There’s plenty of space at the site, so when Kolbus UK’s lease came up for renewal in Milton Keynes in 2019, it made sense to transfer that to Houghton Regis as well – the site is now called Kolbus House. 

It has offices, parts store, seven CNC machine tooling lines (including a plasma cutter), assembly, pre-delivery testing and despatch. Some components are made by local suppliers, and some are made by Kolbus in Germany.

Bird says that Kolbus Autobox usually makes “four to five systems per month. They involve different numbers of modules, so nothing is typical”.

Building up skills

Currently Kolbus Autobox employs about 24 people. Beside Bird, there are two other directors: Simon Penwright as operations director and Jon Walker as technical director. Robert Flather is chairman of both Kolbus UK and Kolbus Autobox. He’s stepped back somewhat lately as he is currently Master of the Worshipful Company of Stationers but will return when his year is up in July. 

Penwright started as a sales engineer at Andrew & Suter in 1997 and progressed through being general manager to becoming a director in 2011, staying through the takeovers by Autobox and Kolbus. Walker joined Kolbus from Timsons at the end of 2014. 

“We do our own R&D here in Houghton Regis,” says Bird. We have six people involved, headed by Jon Walker.” Since the Kolbus acquisition, the company has switched from Solidworks 3D CAD design software to Siemens NX for commonality with the German offices.

There are currently two apprentices, with plans to take on four more this year. Penwright is proud of this programme. “Our factory is made up of 50% skilled former apprentices in their mid to late 20s,” he says. “There’s a big skills shortage in this area and we’ve had a lot of success in training people. We are passionate about training.”

Bird says that Kolbus Autobox turns over about £6m. Sales are currently split equally between domestic and export markets, although in “normal times” it is more like 60% exports. Joining the Kolbus group has opened up international prospects considerably, he says. “We sell through the Kolbus network alongside casemakers and luxury packaging machines. This gives us a lot more technicians worldwide than before and we’re seeing a big uptake in service revenues as a result.”

Product range

Kolbus Autobox’s product range centres on its biggest seller, the Autobox AB300, handling corrugated board up to 2.6m wide with unlimited lengths, trimming to size and then cutting slots and forming creases at speeds up to 100m/minute. Setup for a new style takes about a minute using the touchscreen. It can handle about 50 FEFCO styles from standard boxes to wraps and pallet boxes. Options include automation, inline printing and gluing.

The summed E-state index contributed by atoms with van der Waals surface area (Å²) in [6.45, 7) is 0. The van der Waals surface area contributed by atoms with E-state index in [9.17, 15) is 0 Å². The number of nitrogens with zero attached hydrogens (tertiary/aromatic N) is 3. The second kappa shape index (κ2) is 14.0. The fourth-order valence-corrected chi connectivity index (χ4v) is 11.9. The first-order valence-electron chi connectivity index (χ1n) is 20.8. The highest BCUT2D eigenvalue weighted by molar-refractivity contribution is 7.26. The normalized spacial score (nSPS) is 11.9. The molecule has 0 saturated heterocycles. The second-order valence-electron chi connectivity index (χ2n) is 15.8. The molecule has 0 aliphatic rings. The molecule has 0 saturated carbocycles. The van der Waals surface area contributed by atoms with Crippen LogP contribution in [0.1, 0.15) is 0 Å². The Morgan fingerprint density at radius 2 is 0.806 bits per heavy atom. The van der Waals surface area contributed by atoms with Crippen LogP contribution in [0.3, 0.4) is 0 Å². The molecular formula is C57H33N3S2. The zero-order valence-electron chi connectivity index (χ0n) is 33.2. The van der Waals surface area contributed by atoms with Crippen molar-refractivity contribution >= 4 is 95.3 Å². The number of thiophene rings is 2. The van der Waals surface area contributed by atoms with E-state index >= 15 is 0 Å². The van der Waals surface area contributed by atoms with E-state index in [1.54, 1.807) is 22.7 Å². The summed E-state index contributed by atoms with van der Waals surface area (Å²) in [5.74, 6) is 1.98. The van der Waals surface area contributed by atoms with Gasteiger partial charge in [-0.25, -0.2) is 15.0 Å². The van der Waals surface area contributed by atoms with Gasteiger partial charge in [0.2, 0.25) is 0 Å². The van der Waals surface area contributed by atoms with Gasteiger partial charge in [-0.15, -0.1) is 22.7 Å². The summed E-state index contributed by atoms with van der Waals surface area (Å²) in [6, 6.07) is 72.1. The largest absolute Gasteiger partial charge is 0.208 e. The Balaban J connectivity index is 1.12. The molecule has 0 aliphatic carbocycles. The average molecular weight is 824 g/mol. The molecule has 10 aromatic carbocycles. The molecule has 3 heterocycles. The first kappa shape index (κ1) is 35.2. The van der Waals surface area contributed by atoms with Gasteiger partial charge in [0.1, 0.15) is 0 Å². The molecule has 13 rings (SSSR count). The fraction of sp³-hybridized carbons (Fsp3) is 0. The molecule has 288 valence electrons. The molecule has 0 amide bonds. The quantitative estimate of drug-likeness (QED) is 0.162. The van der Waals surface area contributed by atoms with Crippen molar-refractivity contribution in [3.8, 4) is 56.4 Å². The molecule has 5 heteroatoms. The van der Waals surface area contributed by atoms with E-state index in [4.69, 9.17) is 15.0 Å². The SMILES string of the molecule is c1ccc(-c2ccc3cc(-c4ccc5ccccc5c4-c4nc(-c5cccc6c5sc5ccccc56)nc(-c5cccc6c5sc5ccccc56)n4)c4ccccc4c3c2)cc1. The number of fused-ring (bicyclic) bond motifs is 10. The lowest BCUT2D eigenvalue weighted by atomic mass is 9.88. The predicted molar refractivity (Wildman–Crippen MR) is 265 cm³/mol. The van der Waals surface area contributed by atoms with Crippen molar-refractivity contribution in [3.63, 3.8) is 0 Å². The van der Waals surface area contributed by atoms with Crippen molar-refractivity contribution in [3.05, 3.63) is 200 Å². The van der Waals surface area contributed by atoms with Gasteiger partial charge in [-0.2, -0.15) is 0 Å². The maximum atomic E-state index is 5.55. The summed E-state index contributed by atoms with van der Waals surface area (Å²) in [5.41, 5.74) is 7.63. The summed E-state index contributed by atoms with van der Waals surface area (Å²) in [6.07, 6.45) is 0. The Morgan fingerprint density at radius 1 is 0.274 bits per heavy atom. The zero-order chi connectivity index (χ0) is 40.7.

Adding the MC300 multi-cut unit doubles the number of FEFCO styles that can be handled, with extra creases and the facility for cutouts for handles and windows. 

Bird says that the AB300/MC300 combination produces the widest range of box sizes and patterns. However if you don’t need all that, this year saw the introduction of the compact, lower cost AB310, incorporating multi-cutting in a single unit, to handle about 80% of the styles. 

The even more compact Boxer BX200 is an easy to use, lower cost model that can produce 100 styles on sheets up to 1,950mm wide, at up to 80m/min. This was the subject of a Printweek Me & My at customer SMP in July 2018. 

For more limited quantities there’s a three-unit manually fed offering, comprising the Slitter-Scorer SC100; the programmable Box-Maker BM100 for slitting and creasing; and Pro-Melt PM100, a simple hot-melt gluer.

The range is rounded off with the Pro-Gluer PG100, a simple straight-line gluer, and the Multi-Nova MN400 for complex gluing patterns. 

There are currently two single-colour digital print modules on offer. The small, low-cost Digi-Lite DL300 is a free-standing unit that can be wheeled to the back of a box-maker, to add text, codes and logos up to 70mm wide with UV-cure ink. It runs at up to 30m/min. 

The more capable DP300 is a ground-up development from Kolbus also introduced this year. It’s currently made in Germany, but production will switch to Houghton Regis. It’s 560mm wide with a choice of print heads offering resolutions up to 360dpi with “quick cure” ink. It runs at up to 100m/min. 

What’s next?

“There are always things in the pipeline, for instance we’re hoping to have automatic waste removal from slots,” says Bird. “For the next Drupa we are hoping to have designed a whole new system, the next-generation AB300 and AC300.” 


“The biggest seller by far is the flagship AB300 and MC300 combination,” says Bird. “This is a pretty indestructible workhorse that handles any type of box. There are lots of modules that can be added retrospectively, so it’s a very flexible investment.”

This text is reproduced with kind permission of Print Week, you can read the original article first published here